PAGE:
Comment by Jäns — November 20, 2009 @ 16:46 | Reply

  3. Yes, I thought about that too. Is it ok, for example, to give hints on what attributes that might be more useful than the others without ruining too much?
    False clues I have not thought about but it deserves more thought. In fiction, who is writing the quest description? Is it a fictional person inside the game world or is it a real person? I guess it would make sense to give false clues from the fictional character’s perspective because just as we in the real world don’t know everything in our world, so would he not be able to know everything in his world. What do you think?

    Comment by anteolsson — November 22, 2009 @ 10:35 | Reply

    • False clues can be given by a barkeeper, or be thought of as town-gossip (i.e. it’s not important *who* said it, only that it circulates around common folks).

      You could write down a bunch of clues in a table, and secretly mark them as true of false. Of course they shouldn’t be of such importance that the entire game relies on them, but enough to get the player’s heads spinning.
      You could then let players roll 1d6 perhaps, and “hear” that gossip.

      Comment by Jäns — November 22, 2009 @ 11:13 | Reply

  4. We all love tables! Is it possible to make a table which only serves as a guidelining tool to make ingformation appear randomly. When you look in the Dungeon Master’s guide for example you find tables for everything and it takes some time to decide the rolls for everything and it, by its nature, becomes the rule and not the guideline.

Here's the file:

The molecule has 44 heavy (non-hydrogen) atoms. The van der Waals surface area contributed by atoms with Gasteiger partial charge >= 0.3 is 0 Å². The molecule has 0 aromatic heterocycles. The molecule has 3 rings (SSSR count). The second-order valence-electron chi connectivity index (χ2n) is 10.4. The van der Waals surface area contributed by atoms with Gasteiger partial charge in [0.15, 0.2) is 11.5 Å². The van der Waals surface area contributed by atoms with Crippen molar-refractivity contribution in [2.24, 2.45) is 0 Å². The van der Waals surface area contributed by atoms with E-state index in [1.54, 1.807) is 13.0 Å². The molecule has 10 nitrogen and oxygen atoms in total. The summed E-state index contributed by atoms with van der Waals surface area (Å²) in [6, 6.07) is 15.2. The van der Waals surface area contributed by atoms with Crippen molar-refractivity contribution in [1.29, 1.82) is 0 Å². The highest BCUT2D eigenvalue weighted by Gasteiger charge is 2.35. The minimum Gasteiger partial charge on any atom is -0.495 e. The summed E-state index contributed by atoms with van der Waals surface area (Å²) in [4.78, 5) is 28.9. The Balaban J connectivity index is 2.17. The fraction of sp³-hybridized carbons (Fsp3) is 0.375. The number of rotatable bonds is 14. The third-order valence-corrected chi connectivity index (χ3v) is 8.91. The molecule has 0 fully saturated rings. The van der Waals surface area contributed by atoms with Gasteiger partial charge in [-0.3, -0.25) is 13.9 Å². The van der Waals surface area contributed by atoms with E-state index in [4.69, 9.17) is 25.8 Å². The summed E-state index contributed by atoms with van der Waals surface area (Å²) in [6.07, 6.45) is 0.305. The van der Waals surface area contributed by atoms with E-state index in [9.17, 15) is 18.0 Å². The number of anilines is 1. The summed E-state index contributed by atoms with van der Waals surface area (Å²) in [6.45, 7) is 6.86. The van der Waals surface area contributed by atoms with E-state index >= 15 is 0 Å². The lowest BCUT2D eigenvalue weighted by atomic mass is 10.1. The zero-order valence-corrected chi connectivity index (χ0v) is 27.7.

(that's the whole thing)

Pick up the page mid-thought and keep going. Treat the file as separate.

So if it is possible to make a table which is very simple but is connected to the persons who are playing that would be wonderful. What comes to mind is to base it on the character(s) intuition, as we often know things intuitiveley without being able to process the information intelligently.

    So for example, you stand in the marketplace in the city of Houndsend and lots of people are circulating the area and merchants are selling their stuff. The gameleader could then have a table with possible gossips/rumors/things you see, that can be overheard and in that table, just as you said, there is a mark saying if it is true or false. Game leader asks player(s) to roll Intuition Check (or hearing check or whatever fits the table) and then matches the score with the table. And so if there are different gossips in the table the player(s) will hear different gossips depending on their rolls.
    This could either open up a quest/adventure or be connected to a quest in another manner, or be completely empty talk.

    Is this in accordance with what you meant?

    Comment by anteolsson — November 22, 2009 @ 11:34 | Reply

    • That’s precisely what I meant!

      Comment by Jäns — November 22, 2009 @ 12:13 | Reply

  5. Good! I have now created a table filled with quests and gossip, but it is secret. muhaha

    Comment by anteolsson — November 22, 2009 @ 12:45 | Reply